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Gary Schroen flew out soon after the attacks on New York and Washington, helping to set up the 2001 invasion, he told US National Public Radio.

He recalled his orders from the CIA's counter-terrorism chief.

"Capture Bin Laden, kill him and bring his head back in a box on dry ice," he quoted Cofer Black as saying.

As for other leaders of Bin Laden's al-Qaeda network in Afghanistan, Mr Black reportedly said: "I want their heads up on pikes."

Contacted by the radio network, Mr Black would not confirm that these were his exact words but he did not dispute Mr Schroen's account.
http://news.bbc.co.uk/2/hi/americas/4511943.stm
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I want their heads up on pikes. What is the meaning of this? Pike is a fish.
Comments  
Andrei - a pike is also a long stick! Although putting their heads up on fish might be even more dramatic!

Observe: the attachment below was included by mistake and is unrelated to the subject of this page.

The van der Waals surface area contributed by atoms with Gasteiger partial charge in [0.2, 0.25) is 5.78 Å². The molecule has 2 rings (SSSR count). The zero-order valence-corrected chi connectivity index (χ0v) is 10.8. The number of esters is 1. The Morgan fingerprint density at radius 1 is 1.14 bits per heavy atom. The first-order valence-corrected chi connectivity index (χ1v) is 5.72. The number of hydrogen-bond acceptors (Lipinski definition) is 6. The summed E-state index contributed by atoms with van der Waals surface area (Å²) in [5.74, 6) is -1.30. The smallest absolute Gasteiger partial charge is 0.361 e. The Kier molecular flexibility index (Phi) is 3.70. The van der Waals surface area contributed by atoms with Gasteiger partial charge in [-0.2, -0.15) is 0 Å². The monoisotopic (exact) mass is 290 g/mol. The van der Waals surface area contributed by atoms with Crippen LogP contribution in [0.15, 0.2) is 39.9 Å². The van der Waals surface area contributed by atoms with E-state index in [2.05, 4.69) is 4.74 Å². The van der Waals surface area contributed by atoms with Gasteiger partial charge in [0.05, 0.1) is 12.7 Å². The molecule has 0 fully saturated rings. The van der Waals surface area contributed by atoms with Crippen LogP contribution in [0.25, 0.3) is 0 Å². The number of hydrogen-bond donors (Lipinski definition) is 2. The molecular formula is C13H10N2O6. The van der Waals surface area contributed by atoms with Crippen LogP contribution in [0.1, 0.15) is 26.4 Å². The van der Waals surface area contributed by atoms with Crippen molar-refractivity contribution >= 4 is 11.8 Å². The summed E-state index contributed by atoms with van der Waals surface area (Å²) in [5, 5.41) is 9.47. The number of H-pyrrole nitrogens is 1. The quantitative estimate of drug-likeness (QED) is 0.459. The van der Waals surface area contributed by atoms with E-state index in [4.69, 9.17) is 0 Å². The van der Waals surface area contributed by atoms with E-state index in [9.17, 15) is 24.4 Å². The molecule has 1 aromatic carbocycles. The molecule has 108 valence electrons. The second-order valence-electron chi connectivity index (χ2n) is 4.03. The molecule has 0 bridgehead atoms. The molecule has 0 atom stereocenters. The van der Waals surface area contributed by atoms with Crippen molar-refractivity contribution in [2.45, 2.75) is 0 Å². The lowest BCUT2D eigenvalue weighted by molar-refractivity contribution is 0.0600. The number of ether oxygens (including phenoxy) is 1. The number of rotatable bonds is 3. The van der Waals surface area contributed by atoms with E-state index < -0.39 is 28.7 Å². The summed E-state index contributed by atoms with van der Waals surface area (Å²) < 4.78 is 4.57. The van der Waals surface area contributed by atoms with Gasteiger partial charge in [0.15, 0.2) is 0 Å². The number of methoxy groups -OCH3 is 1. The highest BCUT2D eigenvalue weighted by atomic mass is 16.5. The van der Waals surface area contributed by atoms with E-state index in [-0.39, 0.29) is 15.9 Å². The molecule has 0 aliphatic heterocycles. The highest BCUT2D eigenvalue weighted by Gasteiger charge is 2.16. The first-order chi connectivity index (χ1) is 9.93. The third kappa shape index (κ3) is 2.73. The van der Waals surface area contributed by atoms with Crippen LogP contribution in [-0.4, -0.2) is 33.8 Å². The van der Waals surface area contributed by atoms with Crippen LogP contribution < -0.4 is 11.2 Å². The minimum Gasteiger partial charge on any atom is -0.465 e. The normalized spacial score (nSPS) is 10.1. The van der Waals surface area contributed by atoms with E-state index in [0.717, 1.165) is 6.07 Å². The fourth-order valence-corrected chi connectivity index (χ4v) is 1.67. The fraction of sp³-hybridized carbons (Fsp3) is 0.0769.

Or a weapon: a long pole, c. 12 ft long, with a spearhead at one end. It was used by footsoldiers to repel cavalry.

Once upon a time, the British would decapitate traitors, grammarians, lawyers etc. and stick their heads on the ends of pikes.

The heads+pikes were then displayed above the gates of cities, castles, etc.

It was an eminently sensible way of dealing with public nuisances. Now I'm afraid we select 649 of the very worst, and pay them vastly inflated salaries to talk piffle all day long in an ugly building in Westminster.

Bring back the pikes, I say.

MrP
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Very by the way:

Whence "turnpike"? Anyone know?

CJ
I was hoping someone would ask! I think "in the olden days" a toll road would be blocked by a long pole stretched across the road. When the traveller paid the toll, someone would "turn the pike" aside to let them pass. It was probably fastened like a gate on a hinge, so it could either block the road or be turned parallel to the side of the road.
It's so picturesque I intend to believe it even if it turns out to be wrong!
It does seem very plausible, though.

CJ
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There's also 'as plain as a pikestaff', although my dictionary says this derives from 'packstaff', a smooth staff used by a pedlar.

How about 'he's a piker', meaning a timid gambler, where does that come from?

And then 'the diver is doing a full pike'. His body position in the dive resembles a pike?

Clive